HEFCE Sustainable Development Framework Consultation

HEFCE launched a consultation in late 2013 aiming to encourage dialogue within the higher education sector on what more can be done to promote sustainable development. Find out more here. As we are a Member-led organisation, we represent you and ensure that your views on topical issues are conveyed to the rest of the sector. To ensure we represent your views accurately, we ran our own consultation with our Members.

EAUC Member consultation

In December 2013, we ran a pre consultation webinar for Members to help us start to shape our thinking. Thank you to all those who took part. Below is a summary of the webinar delegates key points. 

In January 2014, we surveyed our Members using the questions from the HEFCE consultation.

EAUC CEO, Iain Patton, also attended a HEFCE consultation event in January to represent Members and to collect more views to add into the EAUC's official response. You can access the presentations and recording on this event on HEFCE's website.

Official response

All of this insight was combined into an official EAUC Membership response which gives our whole Membership a powerful voice on this vital consultation. This was submitted to HEFCE on 7 February 2014 and is available to download below.

► Read the EAUC response

Summary of webinar points

While Members welcomed the Framework, the concern was that HEFCE’s approach isn’t aspirational enough, especially in regard to Education for Sustainable Development, research and carbon reduction targets. Supporting Green Academy and funding a 0.5 FTE academic lead is good but HEFCE could do more to expect Higher Education Academy (HEA) to have some synergy with its values.  HEFCE need to overcome its historical reluctance to talk about learning. The commitment of HEA to Sustainable Development is unclear and this is a major obstacle for the sector to make substantive progress. Equally unclear is HEFCE’s own commitment to Sector Scope 3 carbon reduction targets.

Members recognise that HEFCE does not have the funding authority it previously did and hence fear that the Framework as is could easily be ignored. However, where HEFCE does have power is in empowering students to drive change.  We welcome the Green Fund but again more can be done to champion the student voice and the new relationship between students and sector professionals as reflected in the new staff/student approach to EAUC Membership. HEFCE should do more to ensure that sustainability is included in the National Student Survey and we encourage them to do that.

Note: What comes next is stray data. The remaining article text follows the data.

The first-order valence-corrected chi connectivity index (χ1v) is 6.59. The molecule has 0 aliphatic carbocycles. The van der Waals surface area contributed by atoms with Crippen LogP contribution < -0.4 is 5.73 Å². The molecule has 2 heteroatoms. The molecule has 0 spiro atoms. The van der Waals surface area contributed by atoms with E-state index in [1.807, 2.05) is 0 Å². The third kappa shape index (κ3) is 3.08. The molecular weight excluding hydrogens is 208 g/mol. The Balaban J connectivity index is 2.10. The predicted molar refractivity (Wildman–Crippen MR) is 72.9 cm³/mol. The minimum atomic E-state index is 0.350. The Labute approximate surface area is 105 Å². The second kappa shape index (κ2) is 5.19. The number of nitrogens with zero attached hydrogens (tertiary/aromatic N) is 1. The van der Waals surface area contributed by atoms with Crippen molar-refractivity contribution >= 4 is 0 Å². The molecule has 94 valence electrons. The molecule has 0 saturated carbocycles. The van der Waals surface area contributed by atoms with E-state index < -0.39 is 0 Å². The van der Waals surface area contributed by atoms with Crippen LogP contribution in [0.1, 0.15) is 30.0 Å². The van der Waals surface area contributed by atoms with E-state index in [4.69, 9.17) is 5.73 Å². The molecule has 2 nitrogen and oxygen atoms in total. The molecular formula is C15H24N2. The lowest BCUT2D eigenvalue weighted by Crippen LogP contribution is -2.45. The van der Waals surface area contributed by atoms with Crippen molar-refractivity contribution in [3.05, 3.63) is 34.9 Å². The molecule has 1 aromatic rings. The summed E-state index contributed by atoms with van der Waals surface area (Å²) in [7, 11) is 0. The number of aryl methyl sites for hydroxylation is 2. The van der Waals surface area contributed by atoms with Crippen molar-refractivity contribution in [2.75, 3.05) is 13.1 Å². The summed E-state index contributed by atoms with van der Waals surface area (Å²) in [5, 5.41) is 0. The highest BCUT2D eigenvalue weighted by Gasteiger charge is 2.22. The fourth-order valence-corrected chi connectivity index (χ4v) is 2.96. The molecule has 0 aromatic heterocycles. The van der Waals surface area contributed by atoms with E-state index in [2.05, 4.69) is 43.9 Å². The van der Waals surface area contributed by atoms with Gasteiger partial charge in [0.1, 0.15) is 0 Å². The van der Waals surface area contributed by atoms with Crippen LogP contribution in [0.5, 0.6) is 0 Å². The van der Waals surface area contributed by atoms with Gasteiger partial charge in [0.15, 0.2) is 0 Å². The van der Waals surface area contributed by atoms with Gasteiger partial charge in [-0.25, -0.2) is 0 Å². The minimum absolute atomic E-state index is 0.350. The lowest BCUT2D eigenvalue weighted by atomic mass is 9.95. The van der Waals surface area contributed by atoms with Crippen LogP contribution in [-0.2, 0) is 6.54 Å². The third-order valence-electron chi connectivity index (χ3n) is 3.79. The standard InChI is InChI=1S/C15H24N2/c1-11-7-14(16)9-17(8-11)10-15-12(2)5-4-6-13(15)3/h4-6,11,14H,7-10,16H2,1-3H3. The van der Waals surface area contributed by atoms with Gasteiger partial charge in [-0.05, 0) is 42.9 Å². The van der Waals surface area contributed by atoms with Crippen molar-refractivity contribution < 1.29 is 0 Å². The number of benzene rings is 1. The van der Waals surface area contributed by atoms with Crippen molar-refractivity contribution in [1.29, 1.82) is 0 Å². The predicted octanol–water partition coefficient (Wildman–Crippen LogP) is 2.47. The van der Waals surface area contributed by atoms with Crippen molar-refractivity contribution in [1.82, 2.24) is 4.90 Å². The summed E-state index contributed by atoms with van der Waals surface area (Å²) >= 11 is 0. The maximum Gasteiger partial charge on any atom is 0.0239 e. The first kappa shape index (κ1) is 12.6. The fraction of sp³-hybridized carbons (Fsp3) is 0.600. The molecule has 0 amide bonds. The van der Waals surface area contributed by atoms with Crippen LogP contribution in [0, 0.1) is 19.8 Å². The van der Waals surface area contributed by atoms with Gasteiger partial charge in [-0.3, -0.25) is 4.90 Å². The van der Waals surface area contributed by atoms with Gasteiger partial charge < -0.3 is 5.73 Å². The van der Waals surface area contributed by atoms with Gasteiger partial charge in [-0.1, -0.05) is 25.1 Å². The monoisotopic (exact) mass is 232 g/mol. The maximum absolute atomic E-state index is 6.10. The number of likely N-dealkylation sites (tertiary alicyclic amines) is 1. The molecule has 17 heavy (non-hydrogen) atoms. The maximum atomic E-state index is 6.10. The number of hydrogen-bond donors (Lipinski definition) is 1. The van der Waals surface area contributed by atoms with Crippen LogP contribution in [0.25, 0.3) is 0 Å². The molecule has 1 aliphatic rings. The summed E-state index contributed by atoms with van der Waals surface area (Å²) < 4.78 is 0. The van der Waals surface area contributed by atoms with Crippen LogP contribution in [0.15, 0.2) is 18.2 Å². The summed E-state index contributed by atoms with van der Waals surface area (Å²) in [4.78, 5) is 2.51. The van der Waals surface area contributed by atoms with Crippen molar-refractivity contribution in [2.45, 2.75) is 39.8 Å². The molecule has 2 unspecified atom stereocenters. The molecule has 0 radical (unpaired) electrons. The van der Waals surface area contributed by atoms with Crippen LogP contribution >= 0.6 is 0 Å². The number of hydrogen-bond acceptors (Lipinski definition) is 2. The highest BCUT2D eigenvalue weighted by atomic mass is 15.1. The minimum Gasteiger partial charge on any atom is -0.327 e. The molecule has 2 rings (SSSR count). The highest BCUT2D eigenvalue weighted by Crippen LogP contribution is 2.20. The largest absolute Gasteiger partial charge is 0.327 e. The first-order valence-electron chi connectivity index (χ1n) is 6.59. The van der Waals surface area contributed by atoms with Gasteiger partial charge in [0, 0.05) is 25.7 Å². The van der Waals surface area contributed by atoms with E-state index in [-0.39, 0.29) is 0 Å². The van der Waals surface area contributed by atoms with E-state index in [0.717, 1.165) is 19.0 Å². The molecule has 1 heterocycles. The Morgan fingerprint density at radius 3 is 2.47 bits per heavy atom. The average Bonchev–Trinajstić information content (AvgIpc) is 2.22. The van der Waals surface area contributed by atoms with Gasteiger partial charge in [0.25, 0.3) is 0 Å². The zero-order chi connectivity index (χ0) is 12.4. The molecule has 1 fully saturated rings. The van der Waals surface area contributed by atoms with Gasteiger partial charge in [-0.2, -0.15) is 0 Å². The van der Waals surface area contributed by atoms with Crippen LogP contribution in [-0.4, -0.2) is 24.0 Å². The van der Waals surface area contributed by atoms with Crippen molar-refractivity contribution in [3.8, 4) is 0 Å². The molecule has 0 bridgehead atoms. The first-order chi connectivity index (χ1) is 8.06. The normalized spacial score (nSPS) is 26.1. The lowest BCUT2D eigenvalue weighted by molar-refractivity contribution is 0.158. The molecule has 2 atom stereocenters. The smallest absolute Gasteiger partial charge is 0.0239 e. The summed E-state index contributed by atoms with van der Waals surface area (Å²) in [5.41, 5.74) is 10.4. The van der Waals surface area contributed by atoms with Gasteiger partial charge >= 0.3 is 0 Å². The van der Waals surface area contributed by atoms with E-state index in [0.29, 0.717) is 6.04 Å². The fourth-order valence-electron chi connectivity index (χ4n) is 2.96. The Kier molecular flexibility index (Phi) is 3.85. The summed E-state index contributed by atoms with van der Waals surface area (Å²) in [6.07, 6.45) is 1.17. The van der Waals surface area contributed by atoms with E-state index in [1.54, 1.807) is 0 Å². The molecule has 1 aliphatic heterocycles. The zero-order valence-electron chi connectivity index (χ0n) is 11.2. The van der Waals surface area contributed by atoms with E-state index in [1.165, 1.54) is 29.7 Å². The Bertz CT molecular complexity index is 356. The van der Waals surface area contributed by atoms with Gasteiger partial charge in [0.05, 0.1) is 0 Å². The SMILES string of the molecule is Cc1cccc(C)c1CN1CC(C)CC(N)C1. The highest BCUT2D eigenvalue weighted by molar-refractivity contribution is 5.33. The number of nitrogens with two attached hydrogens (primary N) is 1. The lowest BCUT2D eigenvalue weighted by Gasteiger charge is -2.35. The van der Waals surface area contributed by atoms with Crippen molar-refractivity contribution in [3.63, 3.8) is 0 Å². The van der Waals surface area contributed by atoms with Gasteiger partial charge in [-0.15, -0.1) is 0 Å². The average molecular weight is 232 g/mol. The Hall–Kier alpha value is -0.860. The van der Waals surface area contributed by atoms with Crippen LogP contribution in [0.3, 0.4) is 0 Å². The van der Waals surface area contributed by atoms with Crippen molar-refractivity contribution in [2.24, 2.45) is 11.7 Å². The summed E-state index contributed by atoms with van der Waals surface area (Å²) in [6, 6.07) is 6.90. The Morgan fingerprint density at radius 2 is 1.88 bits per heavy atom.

The sector suffers a lack in leadership for sustainability. Our concern is that a reading of the Framework reflects the agenda still as only a ‘nice to have’. The Framework is weak on Universities UK (UUK) and HEA influence but webinar delegates welcomed the more advanced and constructive approach with Leadership Foundation for Higher Education. UUK consistently fails to give leadership in this regard with the Framework’s only references to UUK being based on resource efficiency which is only one aspect of sustainability. Instead delegates want sector leaders to see sustainability as a governance issue, a risk issue, a financial issue and as a moral and ethical issue too.

Delegates asked how achievement of the Vision will be measured particularly as there has been no evaluation of the impact of the previous Strategy. And, how will universities be recognised as leaders in society’s efforts?  And by whom? Delegates agreed that more could be gone by HEFCE to require sustainability reporting by all institutions.

Finally, regarding improving the Revolving Green Fund (RGF), comments included the benefit of allowing longer paybacks and the value of if large scale projects could have less restricted timescales on when the RGF money has to be spent.

Personal comment from Iain Patton. To quote Jeffrey Sachs, Director of the UN Sustainable Development Solutions Network, “Success in sustainable development, will require new science-based solutions. Success will require an unprecedented integration of insights across various disciplines, including earth systems sciences, public health, civil engineering, information technologies, economics, politics, law, business and much more. Only universities bring together this range of knowledge (hence their “universality”). Universities are therefore critical stakeholders for success. To an unprecedented extent, universities must partner with government, business and civil society to take on the great challenges of sustainable development that lie ahead.”  The question is whether the draft HEFCE SD Framework will really be the call to action we need?
Delivered by EAUC